Wednesday, February 10, 2016
The Last Sunday after the Epiphany—Year C February 7, 2016 Once upon a time there was a pastor of a church. This pastor was meeting with a young couple who were newish members of the church, and the pastor was astonished as the couple told him about how important attending worship was to them. The talked to him about how, when one of their children was sick, they would get together on Sunday morning to do a quick spiritual assessment—each discussing the week that they had been through and the week to come, and then together they would decide “who needed church more.” “Church is what helps us make sense of our lives,” they explained, “it’s that pick-me-up that connects us with God and our calling and sends us back into the week.” The pastor went on to wonder what our churches would be like if everyone looked at attending weekly worship in the same spirit. What would our churches look like if at least half of our people had the same outlook? How about even one quarter? It’s an interesting story to think about this week in light of the gospel story of the Transfiguration as well as something to think about as we head into the season of Lent. How might our lives be transformed if we commit ourselves to weekly worship? The story of the Transfiguration is actually a story about worship. In it we see that Jesus’s prayer is what brings about his transfiguration, and we see how the disciples are absorbed into Jesus’s prayer to behold the glory of God in and through Jesus. This is why we worship. It is in the hope of beholding just a glimpse of the glory of God, to be fed and transformed and sent back into our dusty, tired lives just a little bit brighter and shinier. But most of us, the disciples included, become afraid when we see these glimpses of God’s glory, and we try to build structures to explain and contain it rather than giving ourselves over to it. If we are open to allowing ourselves to being transformed, then “worship can be the place where we hear God’s voice, focus on the nature of grace as we experience it in the cross, meet each other in prayer and song, and leave renewed for lives of meaning and purpose that come through service to neighbor.” So today, I want to offer you a challenge. Would you consider to take on as your Lenten discipline this year weekly attendance at worship if you aren’t already doing that? Are you willing to take that risk of showing up every week, of opening yourself to the possibility of being seeing a glimpse of God’s glory in this place and therefore being a little bit transfigured, transformed? And if you are aren’t willing, then ask yourself and answer truthfully, “Why not?” There are five spiritual practices that are the basic practices of Christian discipleship. 1. Pray daily. 2. Worship weekly. 3. Serve joyfully. 4. Learn constantly. And 5. Give generously. Each of these practices helps us to grow and to stretch in our following of Jesus and through practicing each of them, gradually over time we become transformed “like water over a rock.” If weekly worship is something that you are already doing, then perhaps you would consider focusing intentionally on another one of these practices as your Lenten discipline. (Repeat them). Because the point of discipleship, the point of worship, is actually transformation. In our vestry planning retreat this weekend, our vestry watched a video by Mary Parmer from the Diocese of Texas on her program Invite-Welcome-Connect for churches to live more fully into their mission of engaging in the transformative hospitality of the gospel of Jesus Christ. At the end of this video, Mary speaks specifically of transformation saying, “Transformation happens in our lives when we are able to see old things in new ways full of new possibilities. Jesus calls us to live transformed lives, and to see others in a new way, in the way of love. And we are transformed when we can adopt new behaviors, new attitudes. Imagine what our churches would be like if they were filled with people who had the ability to see others, who stop looking at others through the narrow lens of their own world. People who have been transformed by the grace of God….” On this Last Sunday after the Epiphany, as we head into the wilderness of Lent, may God shine God’s light upon you and upon this church, that we may be transformed in and through the glory of God’s love.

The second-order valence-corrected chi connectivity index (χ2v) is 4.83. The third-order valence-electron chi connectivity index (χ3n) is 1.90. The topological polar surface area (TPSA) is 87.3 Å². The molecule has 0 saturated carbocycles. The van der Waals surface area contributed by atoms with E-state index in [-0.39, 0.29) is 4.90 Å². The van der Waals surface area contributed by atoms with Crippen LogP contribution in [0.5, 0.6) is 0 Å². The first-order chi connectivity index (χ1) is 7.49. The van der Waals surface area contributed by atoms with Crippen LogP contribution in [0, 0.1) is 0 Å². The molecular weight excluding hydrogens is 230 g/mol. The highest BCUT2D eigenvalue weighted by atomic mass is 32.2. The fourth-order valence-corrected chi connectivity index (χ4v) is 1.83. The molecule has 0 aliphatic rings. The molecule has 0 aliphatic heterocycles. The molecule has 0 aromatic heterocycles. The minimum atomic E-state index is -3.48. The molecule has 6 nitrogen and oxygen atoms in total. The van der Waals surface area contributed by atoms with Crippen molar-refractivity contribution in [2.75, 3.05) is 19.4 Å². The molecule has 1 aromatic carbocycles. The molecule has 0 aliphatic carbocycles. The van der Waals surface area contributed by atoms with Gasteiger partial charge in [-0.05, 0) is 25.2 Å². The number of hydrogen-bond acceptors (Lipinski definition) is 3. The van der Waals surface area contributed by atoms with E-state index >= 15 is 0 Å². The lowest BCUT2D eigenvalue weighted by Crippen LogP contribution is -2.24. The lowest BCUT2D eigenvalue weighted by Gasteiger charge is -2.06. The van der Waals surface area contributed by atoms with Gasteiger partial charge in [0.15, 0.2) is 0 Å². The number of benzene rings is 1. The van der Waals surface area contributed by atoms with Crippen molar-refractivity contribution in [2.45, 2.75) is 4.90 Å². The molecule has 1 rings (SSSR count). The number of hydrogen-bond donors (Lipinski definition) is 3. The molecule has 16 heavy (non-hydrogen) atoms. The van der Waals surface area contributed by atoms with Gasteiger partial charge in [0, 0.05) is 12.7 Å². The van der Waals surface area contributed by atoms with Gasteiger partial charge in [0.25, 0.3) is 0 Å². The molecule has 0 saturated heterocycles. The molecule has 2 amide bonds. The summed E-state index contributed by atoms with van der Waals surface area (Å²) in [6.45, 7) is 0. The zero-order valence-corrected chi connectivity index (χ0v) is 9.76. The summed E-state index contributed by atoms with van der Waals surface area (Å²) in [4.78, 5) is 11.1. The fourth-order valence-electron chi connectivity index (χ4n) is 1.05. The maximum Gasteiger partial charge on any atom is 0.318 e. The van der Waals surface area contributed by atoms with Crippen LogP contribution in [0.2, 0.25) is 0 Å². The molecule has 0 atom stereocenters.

Ash Wednesday 2016 Not too long ago, I was driving out to Gray Center for a meeting, and I decided to listen to a podcast. It was a bright, cold day, and the drive was easy, so I listened to Krista Tippet’s program On Being, when she made a live interview of singer, songwriter, poet and “Quaker celebrity” Carrie Newcomer. The two women spoke, and interspersed throughout the interview, Newcomer would sing some of her songs that Tippett requested. As I turned onto Way Road, Carrie Newcomer began to sing one of her newer songs called “Every Little Bit” and to my surprise, I found myself weeping as I listened to it. I finished the song, and I turned off the podcast, so I could pull myself together as I prepared to arrive at Gray Center, but since then, I’ve finished the podcast and revisited the song a number of times to try to discover what was going on in my soul in that particular moment. It’s still a beautiful song to me—the chorus goes something like: “There it is just below the surface of things,/ In a flash of blue, and the turning of wings./ I drain the glass, drink it down, every moment of this,/ Every little bit of it, every little bit.” Newcomer sings in a beautiful, mellow voice about the beauty that is present all throughout life, but most especially when we are aware of the finitude of life-- as she sings: “in the curious promise of limited time.” Today is the day that we dwell with this notion of the “curious promise of limited time.” We look at our lives; we ask God to give us a clean heart that we might begin again. But the purpose of this beginning again is not to be better people who are more virtuous, who eat less chocolate and carbs and drink less Diet Coke. The purpose of this beginning again is to once again steep ourselves in the never-ending and never-failing love of God as we did in our baptism and to come out of it awake and alive and transformed to go out into the world and spread the good news of God’s love. I’m going to borrow a line from my husband here and tell you that God is not going to love you any more than God already does if you stop drinking Diet Coke. God’s love for you is already more than you can ask or imagine. Rather than focusing on what you are going to “give up this Lent”, maybe find a way to develop a practice that helps you examine what you choose to do with the “curious promise of limited time?” At the root of the concept of “giving up” or “taking on” something for Lent is the notion of spiritual discipline (which is actually the same root word as “disciple”.) On Sunday I spoke about 5 spiritual disciplines that help us be transformed more and more into the image and likeness of Christ, and I encourage y’all to consider taking one of these up for Lent. 1. Pray Daily. 2. Worship weekly. 3. Learn constantly. 4. Serve joyfully. 5. Give generously. Pray daily is the one that I am taking on for Lent. Now don’t get me wrong. The act of giving up different foods or drinks can be a helpful spiritual practice. It is the spiritual discipline of self-denial, and it is something that our culture is deeply in need of. But it you do choose that practice, then I would urge you to consider balancing that practice with something that helps you to be more steeped in the love of God this season and to help you consider what you do with the “curious promise of limited time.” “There it is just below the surface of things,/ In a flash of blue, and the turning of wings./ I drain the glass, drink it down, every moment of this,/ Every little bit of it, every little bit.”